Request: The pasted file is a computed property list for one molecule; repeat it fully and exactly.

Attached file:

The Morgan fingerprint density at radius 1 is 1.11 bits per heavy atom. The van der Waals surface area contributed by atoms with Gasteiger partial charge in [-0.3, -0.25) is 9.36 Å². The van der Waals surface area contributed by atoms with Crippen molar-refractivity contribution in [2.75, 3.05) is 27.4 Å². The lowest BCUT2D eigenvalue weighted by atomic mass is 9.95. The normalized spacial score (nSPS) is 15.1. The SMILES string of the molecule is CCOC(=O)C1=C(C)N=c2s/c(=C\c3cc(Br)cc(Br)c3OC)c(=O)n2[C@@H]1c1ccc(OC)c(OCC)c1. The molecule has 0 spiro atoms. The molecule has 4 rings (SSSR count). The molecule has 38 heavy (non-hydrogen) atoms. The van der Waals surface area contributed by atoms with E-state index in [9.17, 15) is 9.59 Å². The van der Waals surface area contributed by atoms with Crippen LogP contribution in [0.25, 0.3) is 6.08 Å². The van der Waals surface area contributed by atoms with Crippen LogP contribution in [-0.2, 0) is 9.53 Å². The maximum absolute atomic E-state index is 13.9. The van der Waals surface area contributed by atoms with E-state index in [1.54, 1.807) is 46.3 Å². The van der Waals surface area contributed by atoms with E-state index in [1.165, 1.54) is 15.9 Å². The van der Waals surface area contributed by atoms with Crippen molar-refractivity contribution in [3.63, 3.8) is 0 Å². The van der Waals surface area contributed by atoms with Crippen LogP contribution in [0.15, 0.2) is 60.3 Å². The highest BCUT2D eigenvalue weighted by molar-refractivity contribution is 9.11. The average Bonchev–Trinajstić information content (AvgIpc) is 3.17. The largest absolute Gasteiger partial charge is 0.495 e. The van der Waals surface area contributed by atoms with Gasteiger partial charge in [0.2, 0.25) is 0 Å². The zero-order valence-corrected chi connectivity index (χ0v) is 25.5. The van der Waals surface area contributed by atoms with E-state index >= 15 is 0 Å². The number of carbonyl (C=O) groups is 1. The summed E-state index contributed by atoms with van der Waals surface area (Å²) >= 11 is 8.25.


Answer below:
The Morgan fingerprint density at radius 1 is 1.11 bits per heavy atom. The van der Waals surface area contributed by atoms with Gasteiger partial charge in [-0.3, -0.25) is 9.36 Å². The van der Waals surface area contributed by atoms with Crippen molar-refractivity contribution in [2.75, 3.05) is 27.4 Å². The lowest BCUT2D eigenvalue weighted by atomic mass is 9.95. The normalized spacial score (nSPS) is 15.1. The SMILES string of the molecule is CCOC(=O)C1=C(C)N=c2s/c(=C\c3cc(Br)cc(Br)c3OC)c(=O)n2[C@@H]1c1ccc(OC)c(OCC)c1. The molecule has 0 spiro atoms. The molecule has 4 rings (SSSR count). The molecule has 38 heavy (non-hydrogen) atoms. The van der Waals surface area contributed by atoms with E-state index in [9.17, 15) is 9.59 Å². The van der Waals surface area contributed by atoms with Crippen LogP contribution in [0.25, 0.3) is 6.08 Å². The van der Waals surface area contributed by atoms with Crippen LogP contribution in [-0.2, 0) is 9.53 Å². The maximum absolute atomic E-state index is 13.9. The van der Waals surface area contributed by atoms with E-state index in [1.54, 1.807) is 46.3 Å². The van der Waals surface area contributed by atoms with E-state index in [1.165, 1.54) is 15.9 Å². The van der Waals surface area contributed by atoms with Crippen molar-refractivity contribution in [3.63, 3.8) is 0 Å². The van der Waals surface area contributed by atoms with Crippen LogP contribution in [0.15, 0.2) is 60.3 Å². The highest BCUT2D eigenvalue weighted by molar-refractivity contribution is 9.11. The average Bonchev–Trinajstić information content (AvgIpc) is 3.17. The largest absolute Gasteiger partial charge is 0.495 e. The van der Waals surface area contributed by atoms with Gasteiger partial charge in [0.2, 0.25) is 0 Å². The zero-order valence-corrected chi connectivity index (χ0v) is 25.5. The van der Waals surface area contributed by atoms with E-state index >= 15 is 0 Å². The number of carbonyl (C=O) groups is 1. The summed E-state index contributed by atoms with van der Waals surface area (Å²) >= 11 is 8.25.